Key Questions about COP21 Climate Agreement

The headlines from the CO21 Climate Summit tell an inspiring story. Agence France-Presse reported an outbreak of “euphoria” as the international climate accord was sealed. Reuters hailed a global “turn from fossil fuels.” The Guardian headlined “a major leap for mankind.” As the euphoria of delegates at the UN climate talks in Paris fades, it is time to get down to the business of saving the planet and ask what it means for me.

This time, they were. They managed to seal a pact that sets a surprisingly ambitious target for limiting global warming, reflects the vast differences between countries in terms of their different historical and current responsibilities for causing climate change, and recognizes poorer countries’ need to eradicate poverty even as they embark on a more sustainable development path.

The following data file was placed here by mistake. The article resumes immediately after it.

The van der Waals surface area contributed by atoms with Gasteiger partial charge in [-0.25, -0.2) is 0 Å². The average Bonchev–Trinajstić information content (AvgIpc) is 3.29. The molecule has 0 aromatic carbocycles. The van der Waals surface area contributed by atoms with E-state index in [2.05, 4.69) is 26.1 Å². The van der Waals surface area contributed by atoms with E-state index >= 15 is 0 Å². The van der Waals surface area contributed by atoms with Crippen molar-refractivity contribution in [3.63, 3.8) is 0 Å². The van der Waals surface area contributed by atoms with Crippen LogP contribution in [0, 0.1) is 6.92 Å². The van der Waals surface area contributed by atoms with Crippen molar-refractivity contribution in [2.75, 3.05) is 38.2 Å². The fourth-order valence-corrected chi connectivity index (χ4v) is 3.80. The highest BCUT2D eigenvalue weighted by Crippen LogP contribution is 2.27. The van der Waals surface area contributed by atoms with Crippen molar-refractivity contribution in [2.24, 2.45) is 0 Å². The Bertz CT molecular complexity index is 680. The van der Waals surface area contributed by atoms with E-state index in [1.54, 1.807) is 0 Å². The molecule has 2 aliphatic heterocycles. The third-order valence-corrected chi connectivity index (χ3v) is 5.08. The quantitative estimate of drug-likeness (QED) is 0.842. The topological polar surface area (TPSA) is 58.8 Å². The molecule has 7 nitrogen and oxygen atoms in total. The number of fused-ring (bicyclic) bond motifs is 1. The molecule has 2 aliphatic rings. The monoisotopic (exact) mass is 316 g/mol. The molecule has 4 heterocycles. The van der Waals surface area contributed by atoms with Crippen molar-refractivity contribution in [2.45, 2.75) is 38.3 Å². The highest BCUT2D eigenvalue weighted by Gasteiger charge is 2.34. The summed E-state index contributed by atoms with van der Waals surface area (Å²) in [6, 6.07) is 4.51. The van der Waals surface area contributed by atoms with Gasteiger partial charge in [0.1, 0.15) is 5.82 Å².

Unfortunately, however, the main text of the agreement is long on rhetoric and short on action.

Here are the key questions about the COP21 climate agreement.

What have we achieved?

The world's first comprehensive climate change agreement which will see action to curb rising temperatures by all countries.

Why we needed a new deal?

If we continue to pump greenhouse gases into the atmosphere on current trajectories, we are facing a world with temperatures of more than 4C above pre-industrial levels by 2100 – hotter globally than at any time in human history.

Rising temperatures will lead to sea level rises, more intense storms and flooding, more extreme droughts, water shortages and heatwaves – as well as massive loss of wildlife and reduction in crop yields, potentially sparking conflict, mass migration and public health concerns.